Draycott, Catherine M. (2016) 'Activating the Achaemenid landscape. The Broken Lion Tomb (Yılan Taş) and the Phrygian Highlands in the Achaemenid Period.', in The Phrygian lands over time (from prehistory to the middle of the 1st Millenium AD). Leuven: Peeters Press. Colloquia Antiqua.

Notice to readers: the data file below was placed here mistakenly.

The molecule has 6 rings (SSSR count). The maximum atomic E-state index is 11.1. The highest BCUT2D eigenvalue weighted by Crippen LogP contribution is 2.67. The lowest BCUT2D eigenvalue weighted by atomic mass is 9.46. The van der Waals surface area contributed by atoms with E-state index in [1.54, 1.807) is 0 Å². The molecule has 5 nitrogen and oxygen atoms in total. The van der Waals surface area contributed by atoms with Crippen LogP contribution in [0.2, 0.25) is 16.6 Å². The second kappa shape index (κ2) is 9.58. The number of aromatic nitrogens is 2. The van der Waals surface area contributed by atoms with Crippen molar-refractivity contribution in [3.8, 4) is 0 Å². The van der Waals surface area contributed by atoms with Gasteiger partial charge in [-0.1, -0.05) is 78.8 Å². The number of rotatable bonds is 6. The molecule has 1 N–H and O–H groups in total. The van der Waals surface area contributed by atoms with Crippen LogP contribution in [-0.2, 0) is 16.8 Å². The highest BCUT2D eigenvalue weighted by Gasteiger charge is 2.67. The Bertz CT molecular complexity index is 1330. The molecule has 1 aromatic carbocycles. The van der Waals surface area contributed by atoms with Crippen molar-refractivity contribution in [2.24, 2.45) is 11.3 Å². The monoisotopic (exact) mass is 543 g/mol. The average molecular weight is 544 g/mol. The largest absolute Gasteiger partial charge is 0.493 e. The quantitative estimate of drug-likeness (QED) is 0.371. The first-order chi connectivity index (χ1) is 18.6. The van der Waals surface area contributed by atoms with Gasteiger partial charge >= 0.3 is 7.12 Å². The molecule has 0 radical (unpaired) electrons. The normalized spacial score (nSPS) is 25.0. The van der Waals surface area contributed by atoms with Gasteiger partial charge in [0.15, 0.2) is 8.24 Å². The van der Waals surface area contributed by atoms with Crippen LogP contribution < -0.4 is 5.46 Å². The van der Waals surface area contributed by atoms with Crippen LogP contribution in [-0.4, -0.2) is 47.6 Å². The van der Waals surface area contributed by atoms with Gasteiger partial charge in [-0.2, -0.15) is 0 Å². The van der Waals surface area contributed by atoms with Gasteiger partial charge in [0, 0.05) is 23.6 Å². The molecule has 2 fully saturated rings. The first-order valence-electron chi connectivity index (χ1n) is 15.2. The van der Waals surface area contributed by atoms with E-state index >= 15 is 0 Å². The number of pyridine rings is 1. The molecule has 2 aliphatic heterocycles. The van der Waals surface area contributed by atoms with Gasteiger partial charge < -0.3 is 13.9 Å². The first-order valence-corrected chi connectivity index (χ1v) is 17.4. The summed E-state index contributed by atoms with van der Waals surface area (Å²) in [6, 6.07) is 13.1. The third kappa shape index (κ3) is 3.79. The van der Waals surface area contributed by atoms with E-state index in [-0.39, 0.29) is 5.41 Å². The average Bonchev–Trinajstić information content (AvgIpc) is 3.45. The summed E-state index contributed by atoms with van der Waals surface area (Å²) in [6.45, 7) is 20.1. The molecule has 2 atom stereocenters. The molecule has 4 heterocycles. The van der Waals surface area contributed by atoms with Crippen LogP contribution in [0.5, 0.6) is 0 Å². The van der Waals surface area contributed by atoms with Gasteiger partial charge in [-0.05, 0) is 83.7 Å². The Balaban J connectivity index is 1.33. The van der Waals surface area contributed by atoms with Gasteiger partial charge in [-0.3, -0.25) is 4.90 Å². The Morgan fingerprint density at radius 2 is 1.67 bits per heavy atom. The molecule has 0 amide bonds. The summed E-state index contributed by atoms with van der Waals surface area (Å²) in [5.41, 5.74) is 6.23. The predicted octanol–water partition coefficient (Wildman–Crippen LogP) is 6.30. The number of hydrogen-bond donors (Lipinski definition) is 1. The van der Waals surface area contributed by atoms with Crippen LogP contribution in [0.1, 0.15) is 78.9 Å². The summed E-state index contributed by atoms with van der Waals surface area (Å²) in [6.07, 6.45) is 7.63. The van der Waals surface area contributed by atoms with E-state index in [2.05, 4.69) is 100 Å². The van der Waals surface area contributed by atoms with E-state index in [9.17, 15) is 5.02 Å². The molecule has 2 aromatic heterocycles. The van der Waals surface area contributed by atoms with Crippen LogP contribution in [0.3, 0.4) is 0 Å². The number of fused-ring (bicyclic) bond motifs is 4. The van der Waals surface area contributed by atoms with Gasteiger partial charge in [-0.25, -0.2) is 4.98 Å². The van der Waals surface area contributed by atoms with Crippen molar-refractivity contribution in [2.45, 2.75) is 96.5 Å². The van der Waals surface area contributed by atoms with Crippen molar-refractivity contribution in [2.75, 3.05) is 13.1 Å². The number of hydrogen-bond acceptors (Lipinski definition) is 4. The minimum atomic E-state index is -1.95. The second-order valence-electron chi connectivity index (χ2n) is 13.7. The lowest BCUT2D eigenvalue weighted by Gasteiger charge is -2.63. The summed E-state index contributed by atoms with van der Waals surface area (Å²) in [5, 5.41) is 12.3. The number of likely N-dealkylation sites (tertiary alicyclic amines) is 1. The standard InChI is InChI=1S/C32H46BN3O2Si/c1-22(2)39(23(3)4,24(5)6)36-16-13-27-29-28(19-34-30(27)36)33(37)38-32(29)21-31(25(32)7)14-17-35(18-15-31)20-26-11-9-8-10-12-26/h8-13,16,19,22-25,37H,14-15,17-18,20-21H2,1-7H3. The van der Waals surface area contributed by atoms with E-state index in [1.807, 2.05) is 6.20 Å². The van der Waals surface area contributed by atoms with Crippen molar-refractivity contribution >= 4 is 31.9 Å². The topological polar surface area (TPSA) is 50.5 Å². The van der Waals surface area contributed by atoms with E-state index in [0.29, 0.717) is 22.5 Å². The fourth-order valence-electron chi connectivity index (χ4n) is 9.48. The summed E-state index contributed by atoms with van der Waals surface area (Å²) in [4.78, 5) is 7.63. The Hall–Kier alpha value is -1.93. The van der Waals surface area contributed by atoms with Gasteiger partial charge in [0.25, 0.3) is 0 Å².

In its day the collapsed, massive rock-cut tomb known as the Broken Lion Tomb, or Yılan Taş, located in the Köhnüş Valley north of Afyon, would have been one of the most impressive tomb monuments in Asia Minor. Now lying in a pile of confused blocks that sheared off the edge of the cliff face into which it was carved, its original form is hard to imagine and its past glory and status not widely appreciated. The style of its once rich relief sculptures suggests it was erected in the Achaemenid Persian Period, possibly in the first half or middle of the 5th century BC. Contemporary occupation in the Phrygian Highlands is not well understood, but settlement remains seem modest, and although there may be some elements of continuity, overall the religious status of the area seems to change through the Persian period, the main locus of Matar worship shifting at some point to Pessinus further east. This paper considers the appearance of the tomb and poses questions about its context, which can contribute to the history of the Phrygian Highlands and the Achaemenid Empire more broadly.
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